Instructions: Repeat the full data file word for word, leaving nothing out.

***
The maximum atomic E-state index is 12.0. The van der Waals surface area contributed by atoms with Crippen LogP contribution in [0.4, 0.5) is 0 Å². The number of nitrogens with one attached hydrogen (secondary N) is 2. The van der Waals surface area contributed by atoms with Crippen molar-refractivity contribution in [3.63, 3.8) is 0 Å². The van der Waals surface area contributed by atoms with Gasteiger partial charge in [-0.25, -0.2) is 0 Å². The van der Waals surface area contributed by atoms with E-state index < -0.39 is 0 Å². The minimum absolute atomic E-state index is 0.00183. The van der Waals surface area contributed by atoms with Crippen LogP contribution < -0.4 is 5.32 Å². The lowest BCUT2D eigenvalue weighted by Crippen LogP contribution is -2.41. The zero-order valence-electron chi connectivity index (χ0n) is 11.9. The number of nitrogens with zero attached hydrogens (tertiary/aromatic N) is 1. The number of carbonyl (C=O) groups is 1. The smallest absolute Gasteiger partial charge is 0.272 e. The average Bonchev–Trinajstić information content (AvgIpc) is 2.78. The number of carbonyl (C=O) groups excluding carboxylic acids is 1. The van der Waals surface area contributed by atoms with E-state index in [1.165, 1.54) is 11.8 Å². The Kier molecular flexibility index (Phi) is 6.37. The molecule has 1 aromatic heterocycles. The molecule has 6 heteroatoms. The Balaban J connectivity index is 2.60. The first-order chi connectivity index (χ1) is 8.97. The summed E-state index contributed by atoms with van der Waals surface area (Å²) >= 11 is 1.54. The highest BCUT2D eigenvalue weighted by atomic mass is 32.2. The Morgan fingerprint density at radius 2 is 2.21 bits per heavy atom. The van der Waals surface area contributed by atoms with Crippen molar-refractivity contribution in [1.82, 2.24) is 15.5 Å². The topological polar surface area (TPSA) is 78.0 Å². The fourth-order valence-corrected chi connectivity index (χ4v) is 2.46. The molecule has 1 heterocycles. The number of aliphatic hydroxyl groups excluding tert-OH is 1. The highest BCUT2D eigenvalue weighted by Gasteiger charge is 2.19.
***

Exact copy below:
The maximum atomic E-state index is 12.0. The van der Waals surface area contributed by atoms with Crippen LogP contribution in [0.4, 0.5) is 0 Å². The number of nitrogens with one attached hydrogen (secondary N) is 2. The van der Waals surface area contributed by atoms with Crippen molar-refractivity contribution in [3.63, 3.8) is 0 Å². The van der Waals surface area contributed by atoms with Gasteiger partial charge in [-0.25, -0.2) is 0 Å². The van der Waals surface area contributed by atoms with E-state index < -0.39 is 0 Å². The minimum absolute atomic E-state index is 0.00183. The van der Waals surface area contributed by atoms with Crippen LogP contribution < -0.4 is 5.32 Å². The lowest BCUT2D eigenvalue weighted by Crippen LogP contribution is -2.41. The zero-order valence-electron chi connectivity index (χ0n) is 11.9. The number of nitrogens with zero attached hydrogens (tertiary/aromatic N) is 1. The number of carbonyl (C=O) groups is 1. The smallest absolute Gasteiger partial charge is 0.272 e. The average Bonchev–Trinajstić information content (AvgIpc) is 2.78. The number of carbonyl (C=O) groups excluding carboxylic acids is 1. The van der Waals surface area contributed by atoms with E-state index in [1.165, 1.54) is 11.8 Å². The Kier molecular flexibility index (Phi) is 6.37. The molecule has 1 aromatic heterocycles. The molecule has 6 heteroatoms. The Balaban J connectivity index is 2.60. The first-order chi connectivity index (χ1) is 8.97. The summed E-state index contributed by atoms with van der Waals surface area (Å²) >= 11 is 1.54. The highest BCUT2D eigenvalue weighted by atomic mass is 32.2. The Morgan fingerprint density at radius 2 is 2.21 bits per heavy atom. The van der Waals surface area contributed by atoms with Crippen molar-refractivity contribution in [1.82, 2.24) is 15.5 Å². The topological polar surface area (TPSA) is 78.0 Å². The fourth-order valence-corrected chi connectivity index (χ4v) is 2.46. The molecule has 1 heterocycles. The number of aliphatic hydroxyl groups excluding tert-OH is 1. The highest BCUT2D eigenvalue weighted by Gasteiger charge is 2.19.